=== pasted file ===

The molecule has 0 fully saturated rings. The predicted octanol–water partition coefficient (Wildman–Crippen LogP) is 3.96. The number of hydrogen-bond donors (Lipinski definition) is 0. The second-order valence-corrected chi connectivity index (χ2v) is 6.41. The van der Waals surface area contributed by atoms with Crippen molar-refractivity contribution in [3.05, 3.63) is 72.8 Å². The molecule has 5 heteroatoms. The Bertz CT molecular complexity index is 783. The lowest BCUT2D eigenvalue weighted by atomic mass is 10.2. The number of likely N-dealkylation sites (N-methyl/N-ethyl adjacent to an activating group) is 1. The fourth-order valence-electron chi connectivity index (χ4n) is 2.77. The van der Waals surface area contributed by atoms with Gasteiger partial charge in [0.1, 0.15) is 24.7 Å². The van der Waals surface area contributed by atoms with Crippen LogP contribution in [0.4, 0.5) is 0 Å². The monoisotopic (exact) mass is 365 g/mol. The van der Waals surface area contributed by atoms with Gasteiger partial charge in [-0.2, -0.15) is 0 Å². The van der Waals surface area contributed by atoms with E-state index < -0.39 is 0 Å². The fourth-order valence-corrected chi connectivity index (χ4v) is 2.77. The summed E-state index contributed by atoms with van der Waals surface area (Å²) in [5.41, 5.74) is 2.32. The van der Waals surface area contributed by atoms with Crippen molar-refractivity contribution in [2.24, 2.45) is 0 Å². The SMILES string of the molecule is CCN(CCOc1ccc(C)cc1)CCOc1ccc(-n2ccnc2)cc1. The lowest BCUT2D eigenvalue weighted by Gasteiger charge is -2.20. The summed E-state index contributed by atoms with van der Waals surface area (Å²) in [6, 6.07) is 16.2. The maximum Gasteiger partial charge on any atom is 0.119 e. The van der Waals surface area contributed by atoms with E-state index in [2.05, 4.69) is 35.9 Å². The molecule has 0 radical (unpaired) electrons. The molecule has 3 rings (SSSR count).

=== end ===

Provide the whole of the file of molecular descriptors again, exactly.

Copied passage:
The molecule has 0 fully saturated rings. The predicted octanol–water partition coefficient (Wildman–Crippen LogP) is 3.96. The number of hydrogen-bond donors (Lipinski definition) is 0. The second-order valence-corrected chi connectivity index (χ2v) is 6.41. The van der Waals surface area contributed by atoms with Crippen molar-refractivity contribution in [3.05, 3.63) is 72.8 Å². The molecule has 5 heteroatoms. The Bertz CT molecular complexity index is 783. The lowest BCUT2D eigenvalue weighted by atomic mass is 10.2. The number of likely N-dealkylation sites (N-methyl/N-ethyl adjacent to an activating group) is 1. The fourth-order valence-electron chi connectivity index (χ4n) is 2.77. The van der Waals surface area contributed by atoms with Gasteiger partial charge in [0.1, 0.15) is 24.7 Å². The van der Waals surface area contributed by atoms with Crippen LogP contribution in [0.4, 0.5) is 0 Å². The monoisotopic (exact) mass is 365 g/mol. The van der Waals surface area contributed by atoms with Gasteiger partial charge in [-0.2, -0.15) is 0 Å². The van der Waals surface area contributed by atoms with E-state index < -0.39 is 0 Å². The fourth-order valence-corrected chi connectivity index (χ4v) is 2.77. The summed E-state index contributed by atoms with van der Waals surface area (Å²) in [5.41, 5.74) is 2.32. The van der Waals surface area contributed by atoms with Crippen molar-refractivity contribution in [2.24, 2.45) is 0 Å². The SMILES string of the molecule is CCN(CCOc1ccc(C)cc1)CCOc1ccc(-n2ccnc2)cc1. The lowest BCUT2D eigenvalue weighted by Gasteiger charge is -2.20. The summed E-state index contributed by atoms with van der Waals surface area (Å²) in [6, 6.07) is 16.2. The maximum Gasteiger partial charge on any atom is 0.119 e. The van der Waals surface area contributed by atoms with E-state index in [2.05, 4.69) is 35.9 Å². The molecule has 0 radical (unpaired) electrons. The molecule has 3 rings (SSSR count).